To prevent future problems like this, manufacturers have a number of options, starting with securing suppliers of key components from more than one country. They may also decide to nearshore their production or to repatriate it altogether. Or they may move from-just-in-time production to stockpiling inventory. Unfortunately, all of these options drive up costs that get passed down to customers.

The crisis will transform businesses in other ways as well. Having endured a trial run of employees working remotely, many businesses will not return to traditional office operations. Retailers that have moved online will focus more of their efforts there and less on brick and mortar. Many of their customers will shift further towards click and buy instead of making the trip to the shopping centre or the grocery store.

And the spread of telemedicine will make services much more accessible to people with disabilities, seniors and people who live in remote areas. The pandemic has forced us to adapt to a much more digital world. We must not attempt to return to the status quo ante. Our governments and businesses should build on the transition that has been forced upon us to make Canada one of the most digital economies on the globe.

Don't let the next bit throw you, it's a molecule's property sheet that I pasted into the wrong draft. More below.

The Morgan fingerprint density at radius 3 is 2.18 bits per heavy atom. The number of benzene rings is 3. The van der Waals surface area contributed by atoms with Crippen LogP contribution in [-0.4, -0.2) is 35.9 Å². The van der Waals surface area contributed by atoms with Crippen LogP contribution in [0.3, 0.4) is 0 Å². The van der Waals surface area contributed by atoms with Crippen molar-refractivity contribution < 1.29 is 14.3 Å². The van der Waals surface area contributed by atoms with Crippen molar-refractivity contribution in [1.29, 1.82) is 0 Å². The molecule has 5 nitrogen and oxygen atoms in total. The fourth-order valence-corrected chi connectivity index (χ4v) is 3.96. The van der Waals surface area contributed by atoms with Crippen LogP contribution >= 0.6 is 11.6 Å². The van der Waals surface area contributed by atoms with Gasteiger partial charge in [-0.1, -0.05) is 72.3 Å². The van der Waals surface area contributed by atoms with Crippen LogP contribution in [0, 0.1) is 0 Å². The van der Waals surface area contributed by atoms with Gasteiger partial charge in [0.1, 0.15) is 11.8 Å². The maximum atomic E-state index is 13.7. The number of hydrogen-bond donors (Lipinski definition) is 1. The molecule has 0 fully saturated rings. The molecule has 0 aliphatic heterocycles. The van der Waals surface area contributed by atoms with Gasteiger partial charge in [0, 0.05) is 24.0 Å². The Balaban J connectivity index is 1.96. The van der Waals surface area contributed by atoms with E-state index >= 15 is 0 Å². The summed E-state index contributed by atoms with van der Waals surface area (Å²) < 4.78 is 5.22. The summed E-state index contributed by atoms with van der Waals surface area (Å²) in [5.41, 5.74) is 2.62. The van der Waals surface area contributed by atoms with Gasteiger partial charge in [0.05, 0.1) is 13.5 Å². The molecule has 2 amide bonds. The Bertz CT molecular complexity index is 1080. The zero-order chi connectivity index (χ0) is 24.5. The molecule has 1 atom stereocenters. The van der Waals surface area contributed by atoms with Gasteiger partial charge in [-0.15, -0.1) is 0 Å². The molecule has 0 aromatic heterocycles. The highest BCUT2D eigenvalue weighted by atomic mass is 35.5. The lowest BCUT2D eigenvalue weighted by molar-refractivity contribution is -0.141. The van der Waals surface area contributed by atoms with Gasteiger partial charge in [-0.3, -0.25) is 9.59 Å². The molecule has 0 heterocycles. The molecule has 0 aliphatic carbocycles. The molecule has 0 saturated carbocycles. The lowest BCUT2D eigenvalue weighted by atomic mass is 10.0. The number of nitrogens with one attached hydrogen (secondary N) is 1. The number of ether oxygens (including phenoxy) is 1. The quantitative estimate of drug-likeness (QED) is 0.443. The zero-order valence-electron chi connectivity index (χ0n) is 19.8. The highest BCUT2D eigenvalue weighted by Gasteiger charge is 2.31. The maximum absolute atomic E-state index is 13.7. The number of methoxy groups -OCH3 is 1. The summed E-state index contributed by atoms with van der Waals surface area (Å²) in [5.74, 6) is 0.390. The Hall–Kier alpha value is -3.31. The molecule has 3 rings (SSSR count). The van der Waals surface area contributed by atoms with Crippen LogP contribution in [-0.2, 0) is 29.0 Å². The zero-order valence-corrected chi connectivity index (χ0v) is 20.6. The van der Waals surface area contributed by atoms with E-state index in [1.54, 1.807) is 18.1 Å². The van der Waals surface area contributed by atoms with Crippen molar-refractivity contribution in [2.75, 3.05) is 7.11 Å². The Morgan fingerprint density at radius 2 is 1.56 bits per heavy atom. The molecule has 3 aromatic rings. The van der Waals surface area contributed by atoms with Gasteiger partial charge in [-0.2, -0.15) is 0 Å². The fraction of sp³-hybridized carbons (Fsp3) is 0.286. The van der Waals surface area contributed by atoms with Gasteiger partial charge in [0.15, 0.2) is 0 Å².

The experience will inevitably shape public policy in other areas as well. We have allowed Canada’s manufacturing sector to atrophy and lost many of the traditional skills like tool-and-die making that underpin successful manufacturing. But just as our national security requires a defence industrial base that can meet our needs in an emergency, we must fortify our capacity to meet future public health needs from a Canadian base. We can meet those requirements with a combination of Canadian and multinational companies as long as we can be confident that supplies will be there when we